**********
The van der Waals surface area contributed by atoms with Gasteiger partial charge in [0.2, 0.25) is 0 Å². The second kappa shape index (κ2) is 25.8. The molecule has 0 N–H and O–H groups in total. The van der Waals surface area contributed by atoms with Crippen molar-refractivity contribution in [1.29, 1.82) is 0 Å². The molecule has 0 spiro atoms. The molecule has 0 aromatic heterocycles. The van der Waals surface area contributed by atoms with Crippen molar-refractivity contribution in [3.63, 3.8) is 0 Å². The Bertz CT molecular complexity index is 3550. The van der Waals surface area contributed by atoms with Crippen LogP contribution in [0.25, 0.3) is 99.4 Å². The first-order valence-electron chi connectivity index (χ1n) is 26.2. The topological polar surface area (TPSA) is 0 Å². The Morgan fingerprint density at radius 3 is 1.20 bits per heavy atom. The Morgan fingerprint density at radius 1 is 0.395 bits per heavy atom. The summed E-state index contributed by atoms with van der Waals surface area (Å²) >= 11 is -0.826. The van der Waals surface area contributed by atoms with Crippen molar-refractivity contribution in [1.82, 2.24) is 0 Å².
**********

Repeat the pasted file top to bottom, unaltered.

The van der Waals surface area contributed by atoms with Gasteiger partial charge in [0.2, 0.25) is 0 Å². The second kappa shape index (κ2) is 25.8. The molecule has 0 N–H and O–H groups in total. The van der Waals surface area contributed by atoms with Crippen molar-refractivity contribution in [1.29, 1.82) is 0 Å². The molecule has 0 spiro atoms. The molecule has 0 aromatic heterocycles. The van der Waals surface area contributed by atoms with Crippen molar-refractivity contribution in [3.63, 3.8) is 0 Å². The Bertz CT molecular complexity index is 3550. The van der Waals surface area contributed by atoms with Crippen LogP contribution in [0.25, 0.3) is 99.4 Å². The first-order valence-electron chi connectivity index (χ1n) is 26.2. The topological polar surface area (TPSA) is 0 Å². The Morgan fingerprint density at radius 3 is 1.20 bits per heavy atom. The Morgan fingerprint density at radius 1 is 0.395 bits per heavy atom. The summed E-state index contributed by atoms with van der Waals surface area (Å²) >= 11 is -0.826. The van der Waals surface area contributed by atoms with Crippen molar-refractivity contribution in [1.82, 2.24) is 0 Å².